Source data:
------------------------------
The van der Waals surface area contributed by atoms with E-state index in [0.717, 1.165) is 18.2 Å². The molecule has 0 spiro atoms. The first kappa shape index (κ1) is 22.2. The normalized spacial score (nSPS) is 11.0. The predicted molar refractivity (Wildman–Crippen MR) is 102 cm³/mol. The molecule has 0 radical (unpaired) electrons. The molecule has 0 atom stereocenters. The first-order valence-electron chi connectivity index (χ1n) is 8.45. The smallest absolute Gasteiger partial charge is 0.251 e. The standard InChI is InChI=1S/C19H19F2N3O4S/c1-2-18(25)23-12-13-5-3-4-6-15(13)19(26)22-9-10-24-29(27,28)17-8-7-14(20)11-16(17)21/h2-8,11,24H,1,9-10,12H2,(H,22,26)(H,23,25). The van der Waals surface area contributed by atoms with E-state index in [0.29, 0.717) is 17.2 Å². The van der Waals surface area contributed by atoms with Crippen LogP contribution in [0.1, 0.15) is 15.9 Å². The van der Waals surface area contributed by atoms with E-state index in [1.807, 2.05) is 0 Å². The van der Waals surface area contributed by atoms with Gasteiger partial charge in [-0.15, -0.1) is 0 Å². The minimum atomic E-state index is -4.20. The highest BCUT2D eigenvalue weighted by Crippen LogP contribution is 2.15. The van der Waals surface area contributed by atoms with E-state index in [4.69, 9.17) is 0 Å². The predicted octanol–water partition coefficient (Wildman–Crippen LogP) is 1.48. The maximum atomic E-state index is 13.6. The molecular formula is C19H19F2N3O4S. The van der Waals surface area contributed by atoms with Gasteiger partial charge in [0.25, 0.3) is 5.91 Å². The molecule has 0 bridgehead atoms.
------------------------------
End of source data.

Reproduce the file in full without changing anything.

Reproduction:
The van der Waals surface area contributed by atoms with E-state index in [0.717, 1.165) is 18.2 Å². The molecule has 0 spiro atoms. The first kappa shape index (κ1) is 22.2. The normalized spacial score (nSPS) is 11.0. The predicted molar refractivity (Wildman–Crippen MR) is 102 cm³/mol. The molecule has 0 radical (unpaired) electrons. The molecule has 0 atom stereocenters. The first-order valence-electron chi connectivity index (χ1n) is 8.45. The smallest absolute Gasteiger partial charge is 0.251 e. The standard InChI is InChI=1S/C19H19F2N3O4S/c1-2-18(25)23-12-13-5-3-4-6-15(13)19(26)22-9-10-24-29(27,28)17-8-7-14(20)11-16(17)21/h2-8,11,24H,1,9-10,12H2,(H,22,26)(H,23,25). The van der Waals surface area contributed by atoms with E-state index in [0.29, 0.717) is 17.2 Å². The van der Waals surface area contributed by atoms with Crippen LogP contribution in [0.1, 0.15) is 15.9 Å². The van der Waals surface area contributed by atoms with E-state index in [1.807, 2.05) is 0 Å². The van der Waals surface area contributed by atoms with Gasteiger partial charge in [-0.15, -0.1) is 0 Å². The minimum atomic E-state index is -4.20. The highest BCUT2D eigenvalue weighted by Crippen LogP contribution is 2.15. The van der Waals surface area contributed by atoms with E-state index in [4.69, 9.17) is 0 Å². The predicted octanol–water partition coefficient (Wildman–Crippen LogP) is 1.48. The maximum atomic E-state index is 13.6. The molecular formula is C19H19F2N3O4S. The van der Waals surface area contributed by atoms with Gasteiger partial charge in [0.25, 0.3) is 5.91 Å². The molecule has 0 bridgehead atoms.